Field Guide

Birds

Showing 1 - 10 of 11 results
Media
Image of a fox sparrow
Species Types
Scientific Name
Passerella iliaca
Description
The fox sparrow is our largest sparrow and is named for its foxlike color. It commonly rustles through the leaves and seeds under bird feeders, kicking with both feet at the same time.
Media
Photograph of a male House Finch
Species Types
Scientific Name
Haemorhous mexicanus
Description
A time traveler from the 1970s or before would be amazed to see so many house finches in Missouri, for they are native to the American West. Now it's a common Missouri backyard bird.
Media
Photo of male northern cardinal
Species Types
Scientific Name
Cardinalis cardinalis
Description
The male northern cardinal is a bright red bird with a head crest and black mask. An excellent singer, this familiar backyard bird is beloved by many.
Media
Photograph of a male Purple Finch
Species Types
Scientific Name
Haemorhous purpureus
Description
In the 1930s, Roger Tory Peterson described the male purple finch as “a Sparrow dipped in raspberry juice.” Learn how to distinguish this native eastern bird from the more common house finch.
Media
Photo of a male red-winged blackbird singing
Species Types
Scientific Name
Agelaius phoeniceus
Description
These crimson-shouldered residents of marshes, wet meadows and weedy roadside ditches are well-known by most rural Missourians. Their “konk-o-REEE” song likely emanates from every pond in Missouri.
Media
large colorful bird in grass
Species Types
Scientific Name
Phasianus colchicus
Description
Long-tailed and chickenlike, the ring-necked pheasant was introduced to America in the 1880s as a gamebird. It’s present in the northern quarter of the Missouri and in parts of the Bootheel.
Media
Image of a rose-breasted grosbeak
Species Types
Scientific Name
Pheucticus ludovicianus
Description
The rose-breasted grosbeak's song is a beautiful, robin-like carol. Grosbeaks are chubby birds with heavy bills used for gathering and eating beetles, seeds, and fruits.
Media
Photo of 2 sandhill cranes in corn stubble
Species Types
Scientific Name
Grus canadensis
Description
Sandhill cranes, sometimes mistaken for great blue herons, are rare migrants in Missouri that are becoming more common. They have a “bustle” of feathers over their short tail, and they fly with their necks straight out.
Media
Photo of a turkey vulture in flight
Species Types
Scientific Name
Cathartes aura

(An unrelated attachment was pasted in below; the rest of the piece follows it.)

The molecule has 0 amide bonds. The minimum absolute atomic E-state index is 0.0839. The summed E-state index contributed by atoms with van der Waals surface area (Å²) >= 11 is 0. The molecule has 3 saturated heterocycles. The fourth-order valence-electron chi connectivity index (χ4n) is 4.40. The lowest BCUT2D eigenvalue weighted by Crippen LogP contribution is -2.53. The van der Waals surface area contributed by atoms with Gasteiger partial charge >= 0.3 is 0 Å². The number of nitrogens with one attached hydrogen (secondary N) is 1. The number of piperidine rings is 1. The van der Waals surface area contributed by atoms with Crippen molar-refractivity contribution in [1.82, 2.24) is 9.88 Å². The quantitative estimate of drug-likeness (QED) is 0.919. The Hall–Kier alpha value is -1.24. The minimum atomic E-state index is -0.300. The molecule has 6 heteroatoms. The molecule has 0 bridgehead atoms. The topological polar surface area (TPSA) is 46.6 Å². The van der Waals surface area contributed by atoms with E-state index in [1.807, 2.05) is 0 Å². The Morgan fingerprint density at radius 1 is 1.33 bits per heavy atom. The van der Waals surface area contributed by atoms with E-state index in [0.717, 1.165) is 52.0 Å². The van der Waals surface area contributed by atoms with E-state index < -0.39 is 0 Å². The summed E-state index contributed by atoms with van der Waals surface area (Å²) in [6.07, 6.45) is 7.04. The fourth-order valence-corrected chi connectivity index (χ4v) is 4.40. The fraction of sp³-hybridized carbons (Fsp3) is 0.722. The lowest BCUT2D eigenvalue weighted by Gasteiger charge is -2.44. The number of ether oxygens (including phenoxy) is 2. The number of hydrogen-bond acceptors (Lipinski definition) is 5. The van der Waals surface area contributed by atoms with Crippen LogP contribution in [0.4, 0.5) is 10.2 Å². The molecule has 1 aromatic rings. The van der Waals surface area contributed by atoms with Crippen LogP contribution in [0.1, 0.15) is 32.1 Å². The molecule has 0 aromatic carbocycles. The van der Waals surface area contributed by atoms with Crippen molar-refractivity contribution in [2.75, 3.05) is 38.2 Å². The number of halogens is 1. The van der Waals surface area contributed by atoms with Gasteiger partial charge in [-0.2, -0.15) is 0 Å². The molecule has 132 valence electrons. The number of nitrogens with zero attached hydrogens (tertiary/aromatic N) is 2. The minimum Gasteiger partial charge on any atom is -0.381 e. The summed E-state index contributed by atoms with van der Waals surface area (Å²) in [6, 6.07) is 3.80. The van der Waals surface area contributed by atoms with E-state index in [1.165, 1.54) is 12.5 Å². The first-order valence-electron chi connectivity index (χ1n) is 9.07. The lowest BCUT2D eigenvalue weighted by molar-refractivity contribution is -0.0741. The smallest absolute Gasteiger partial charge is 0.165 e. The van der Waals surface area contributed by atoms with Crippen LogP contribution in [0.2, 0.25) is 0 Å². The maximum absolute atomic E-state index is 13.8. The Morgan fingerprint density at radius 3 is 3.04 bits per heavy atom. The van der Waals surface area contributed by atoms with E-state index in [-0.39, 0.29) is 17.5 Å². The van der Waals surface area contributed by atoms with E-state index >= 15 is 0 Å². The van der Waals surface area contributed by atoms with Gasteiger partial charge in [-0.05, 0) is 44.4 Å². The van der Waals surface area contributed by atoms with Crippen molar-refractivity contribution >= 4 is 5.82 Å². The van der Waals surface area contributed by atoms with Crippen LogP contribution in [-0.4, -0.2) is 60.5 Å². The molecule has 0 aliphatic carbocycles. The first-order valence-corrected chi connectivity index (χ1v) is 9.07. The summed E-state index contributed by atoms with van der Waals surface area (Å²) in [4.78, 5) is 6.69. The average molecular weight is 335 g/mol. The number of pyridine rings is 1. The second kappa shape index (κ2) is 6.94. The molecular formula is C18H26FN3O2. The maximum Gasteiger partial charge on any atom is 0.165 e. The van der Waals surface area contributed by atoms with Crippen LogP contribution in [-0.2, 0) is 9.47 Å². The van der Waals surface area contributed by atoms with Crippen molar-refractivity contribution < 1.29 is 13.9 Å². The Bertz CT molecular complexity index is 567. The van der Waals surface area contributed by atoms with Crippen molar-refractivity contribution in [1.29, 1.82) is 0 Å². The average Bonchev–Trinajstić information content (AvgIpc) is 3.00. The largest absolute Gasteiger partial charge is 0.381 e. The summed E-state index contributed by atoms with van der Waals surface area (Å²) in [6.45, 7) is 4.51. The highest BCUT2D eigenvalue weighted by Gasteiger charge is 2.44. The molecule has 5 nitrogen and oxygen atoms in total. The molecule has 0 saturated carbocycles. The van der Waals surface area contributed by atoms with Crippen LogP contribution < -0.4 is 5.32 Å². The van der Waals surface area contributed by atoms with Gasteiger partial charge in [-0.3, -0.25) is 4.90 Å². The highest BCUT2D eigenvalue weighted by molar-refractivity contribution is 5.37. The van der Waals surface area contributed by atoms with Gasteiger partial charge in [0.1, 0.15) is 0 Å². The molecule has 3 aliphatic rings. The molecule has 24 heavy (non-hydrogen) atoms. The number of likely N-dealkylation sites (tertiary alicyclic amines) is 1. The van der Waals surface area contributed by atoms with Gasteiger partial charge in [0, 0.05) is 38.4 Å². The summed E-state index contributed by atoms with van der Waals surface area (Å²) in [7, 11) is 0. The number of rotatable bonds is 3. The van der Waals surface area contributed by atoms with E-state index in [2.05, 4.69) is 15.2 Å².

Description
The turkey vulture is perhaps the most commonly seen soaring bird in our state. Identify this "buzzard" from below by its shallow V-angled wing posture and two-toned pattern, with the forward edge of the wings black and the trailing half gray or silvery.
Media
Photo of male wild turkey walking in mowed grass
Species Types
Scientific Name
Meleagris gallopavo
Description
The large size, iridescent bronze plumage (which can look merely dark at a distance), and naked blue and red head distinguish this ground-dwelling bird from others in our state.
See Also
Media
Photo of a Snowberry Clearwing
Species Types
Scientific Name
Hemaris diffinis
Description
The snowberry clearwing is a moth that confuses people because it looks like a bumblebee and flies like a hummingbird!
Media
White-Lined Sphinx Moth
Species Types
Scientific Name
Hyles lineata
Description
The white-lined sphinx moth sometimes confuses people because it flies, hovers, and eats from flowers like a hummingbird. The adults often fly during daylight hours as well as in the night and are often found at lights.
Media
Photo of a Virginia Creeper Sphinx moth
Species Types
Scientific Name
Darapsa myron
Description
The Virginia creeper sphinx moth is common in woods and brushy areas and comes to lights at night. The larvae eat Virginia creeper and grape leaves.
Media
Photo of a tricolored bat hanging from a cave ceiling.
Species Types
Scientific Name
Perimyotis subflavus (formerly Pipistrellus subflavus)
Description
Tri-colored bats, formerly called eastern pipistrelles, are relatively small and look pale yellowish or pale reddish brown. The main hairs are dark gray at the base, broadly banded with yellowish brown, and tipped with dark brown.
Media
Photo of four gray myotises clinging to a cave ceiling.
Species Types
Scientific Name
Myotis grisescens
Description
Gray myotises are difficult to distinguish from other mouse-eared bats. A key identifying feature of the gray myotis is that its wing is attached to the ankle and not at the base of the toes. It’s an endangered species.
Media
Photo of a little brown myotis hanging from cave wall with lesions on its wrist.
Species Types
Scientific Name
Myotis lucifugus
Description
The little brown myotis (little brown bat) is one of our most common bats, but populations are declining. White-nose syndrome has taken a heavy toll in northeastern states. This species is now listed as vulnerable across its range.
Media
Photo of an Indiana myotis hanging from a cave ceiling.
Species Types
Scientific Name
Myotis sodalis
Description
The Indiana myotis, or Indiana bat, summers along streams and rivers in north Missouri, raising its young under the bark of certain trees. It is an endangered species.

About Birds in Missouri

About 350 species of birds are likely to be seen in Missouri, though nearly 400 have been recorded within our borders. Most people know a bird when they see one — it has feathers, wings, and a bill. Birds are warm-blooded, and most species can fly. Many migrate hundreds or thousands of miles. Birds lay hard-shelled eggs (often in a nest), and the parents care for the young. Many communicate with songs and calls.